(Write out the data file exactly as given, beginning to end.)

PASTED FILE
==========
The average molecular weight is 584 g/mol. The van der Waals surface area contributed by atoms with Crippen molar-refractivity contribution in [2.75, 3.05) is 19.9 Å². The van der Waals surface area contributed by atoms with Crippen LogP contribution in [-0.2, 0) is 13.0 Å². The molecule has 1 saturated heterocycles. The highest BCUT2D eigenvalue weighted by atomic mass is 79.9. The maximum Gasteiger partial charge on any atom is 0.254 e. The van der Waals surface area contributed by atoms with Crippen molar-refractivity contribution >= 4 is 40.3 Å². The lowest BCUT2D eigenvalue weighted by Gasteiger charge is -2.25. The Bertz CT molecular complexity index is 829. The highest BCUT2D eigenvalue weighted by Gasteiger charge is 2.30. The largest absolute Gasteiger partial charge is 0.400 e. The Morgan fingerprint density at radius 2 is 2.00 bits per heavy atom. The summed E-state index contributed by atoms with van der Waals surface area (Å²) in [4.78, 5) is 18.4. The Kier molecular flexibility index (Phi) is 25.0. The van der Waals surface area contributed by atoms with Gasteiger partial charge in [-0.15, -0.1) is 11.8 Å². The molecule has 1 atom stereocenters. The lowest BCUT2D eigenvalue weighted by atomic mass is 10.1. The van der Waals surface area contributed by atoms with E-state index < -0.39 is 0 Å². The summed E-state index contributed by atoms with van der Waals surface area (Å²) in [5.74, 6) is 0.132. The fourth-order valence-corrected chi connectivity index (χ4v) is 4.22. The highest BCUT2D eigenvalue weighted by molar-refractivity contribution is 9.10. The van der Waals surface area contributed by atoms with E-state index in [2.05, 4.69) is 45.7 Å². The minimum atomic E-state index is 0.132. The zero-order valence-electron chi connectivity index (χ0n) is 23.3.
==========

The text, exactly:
The average molecular weight is 584 g/mol. The van der Waals surface area contributed by atoms with Crippen molar-refractivity contribution in [2.75, 3.05) is 19.9 Å². The van der Waals surface area contributed by atoms with Crippen LogP contribution in [-0.2, 0) is 13.0 Å². The molecule has 1 saturated heterocycles. The highest BCUT2D eigenvalue weighted by atomic mass is 79.9. The maximum Gasteiger partial charge on any atom is 0.254 e. The van der Waals surface area contributed by atoms with Crippen molar-refractivity contribution >= 4 is 40.3 Å². The lowest BCUT2D eigenvalue weighted by Gasteiger charge is -2.25. The Bertz CT molecular complexity index is 829. The highest BCUT2D eigenvalue weighted by Gasteiger charge is 2.30. The largest absolute Gasteiger partial charge is 0.400 e. The Morgan fingerprint density at radius 2 is 2.00 bits per heavy atom. The summed E-state index contributed by atoms with van der Waals surface area (Å²) in [4.78, 5) is 18.4. The Kier molecular flexibility index (Phi) is 25.0. The van der Waals surface area contributed by atoms with Gasteiger partial charge in [-0.15, -0.1) is 11.8 Å². The molecule has 1 atom stereocenters. The lowest BCUT2D eigenvalue weighted by atomic mass is 10.1. The van der Waals surface area contributed by atoms with E-state index < -0.39 is 0 Å². The summed E-state index contributed by atoms with van der Waals surface area (Å²) in [5.74, 6) is 0.132. The fourth-order valence-corrected chi connectivity index (χ4v) is 4.22. The highest BCUT2D eigenvalue weighted by molar-refractivity contribution is 9.10. The van der Waals surface area contributed by atoms with E-state index in [2.05, 4.69) is 45.7 Å². The minimum atomic E-state index is 0.132. The zero-order valence-electron chi connectivity index (χ0n) is 23.3.